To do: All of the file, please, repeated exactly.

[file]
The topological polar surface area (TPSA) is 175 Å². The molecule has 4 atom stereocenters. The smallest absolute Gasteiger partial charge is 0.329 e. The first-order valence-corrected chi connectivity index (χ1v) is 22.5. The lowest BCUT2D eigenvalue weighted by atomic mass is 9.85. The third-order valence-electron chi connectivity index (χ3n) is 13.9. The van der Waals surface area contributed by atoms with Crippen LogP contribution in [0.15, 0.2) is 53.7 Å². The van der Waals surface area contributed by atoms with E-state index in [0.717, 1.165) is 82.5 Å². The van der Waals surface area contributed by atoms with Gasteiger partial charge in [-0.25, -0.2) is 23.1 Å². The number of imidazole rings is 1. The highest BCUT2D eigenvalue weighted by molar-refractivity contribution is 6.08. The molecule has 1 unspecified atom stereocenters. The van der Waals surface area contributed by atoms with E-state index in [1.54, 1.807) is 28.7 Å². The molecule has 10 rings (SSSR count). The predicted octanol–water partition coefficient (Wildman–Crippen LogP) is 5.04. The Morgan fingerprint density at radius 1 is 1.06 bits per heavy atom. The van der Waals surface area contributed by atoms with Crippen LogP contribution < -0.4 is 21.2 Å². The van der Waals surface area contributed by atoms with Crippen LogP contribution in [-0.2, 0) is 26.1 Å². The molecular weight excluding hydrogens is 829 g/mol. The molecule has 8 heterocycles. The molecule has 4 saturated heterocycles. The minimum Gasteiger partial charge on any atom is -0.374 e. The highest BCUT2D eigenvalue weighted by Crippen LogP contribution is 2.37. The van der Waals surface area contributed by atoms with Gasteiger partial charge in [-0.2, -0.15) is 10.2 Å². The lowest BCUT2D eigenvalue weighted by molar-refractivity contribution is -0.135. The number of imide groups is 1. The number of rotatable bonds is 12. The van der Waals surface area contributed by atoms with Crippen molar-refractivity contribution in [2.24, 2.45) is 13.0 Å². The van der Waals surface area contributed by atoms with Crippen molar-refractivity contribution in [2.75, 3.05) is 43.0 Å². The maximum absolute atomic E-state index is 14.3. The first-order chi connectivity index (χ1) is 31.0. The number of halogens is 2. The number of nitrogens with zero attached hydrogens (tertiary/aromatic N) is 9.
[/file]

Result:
The topological polar surface area (TPSA) is 175 Å². The molecule has 4 atom stereocenters. The smallest absolute Gasteiger partial charge is 0.329 e. The first-order valence-corrected chi connectivity index (χ1v) is 22.5. The lowest BCUT2D eigenvalue weighted by atomic mass is 9.85. The third-order valence-electron chi connectivity index (χ3n) is 13.9. The van der Waals surface area contributed by atoms with Crippen LogP contribution in [0.15, 0.2) is 53.7 Å². The van der Waals surface area contributed by atoms with E-state index in [0.717, 1.165) is 82.5 Å². The van der Waals surface area contributed by atoms with Gasteiger partial charge in [-0.25, -0.2) is 23.1 Å². The number of imidazole rings is 1. The highest BCUT2D eigenvalue weighted by molar-refractivity contribution is 6.08. The molecule has 1 unspecified atom stereocenters. The van der Waals surface area contributed by atoms with E-state index in [1.54, 1.807) is 28.7 Å². The molecule has 10 rings (SSSR count). The predicted octanol–water partition coefficient (Wildman–Crippen LogP) is 5.04. The Morgan fingerprint density at radius 1 is 1.06 bits per heavy atom. The van der Waals surface area contributed by atoms with Crippen LogP contribution < -0.4 is 21.2 Å². The van der Waals surface area contributed by atoms with Crippen LogP contribution in [-0.2, 0) is 26.1 Å². The molecular weight excluding hydrogens is 829 g/mol. The molecule has 8 heterocycles. The molecule has 4 saturated heterocycles. The minimum Gasteiger partial charge on any atom is -0.374 e. The highest BCUT2D eigenvalue weighted by Crippen LogP contribution is 2.37. The van der Waals surface area contributed by atoms with Gasteiger partial charge in [-0.2, -0.15) is 10.2 Å². The lowest BCUT2D eigenvalue weighted by molar-refractivity contribution is -0.135. The number of imide groups is 1. The number of rotatable bonds is 12. The van der Waals surface area contributed by atoms with Crippen molar-refractivity contribution in [2.24, 2.45) is 13.0 Å². The van der Waals surface area contributed by atoms with Crippen molar-refractivity contribution in [2.75, 3.05) is 43.0 Å². The maximum absolute atomic E-state index is 14.3. The first-order chi connectivity index (χ1) is 31.0. The number of halogens is 2. The number of nitrogens with zero attached hydrogens (tertiary/aromatic N) is 9.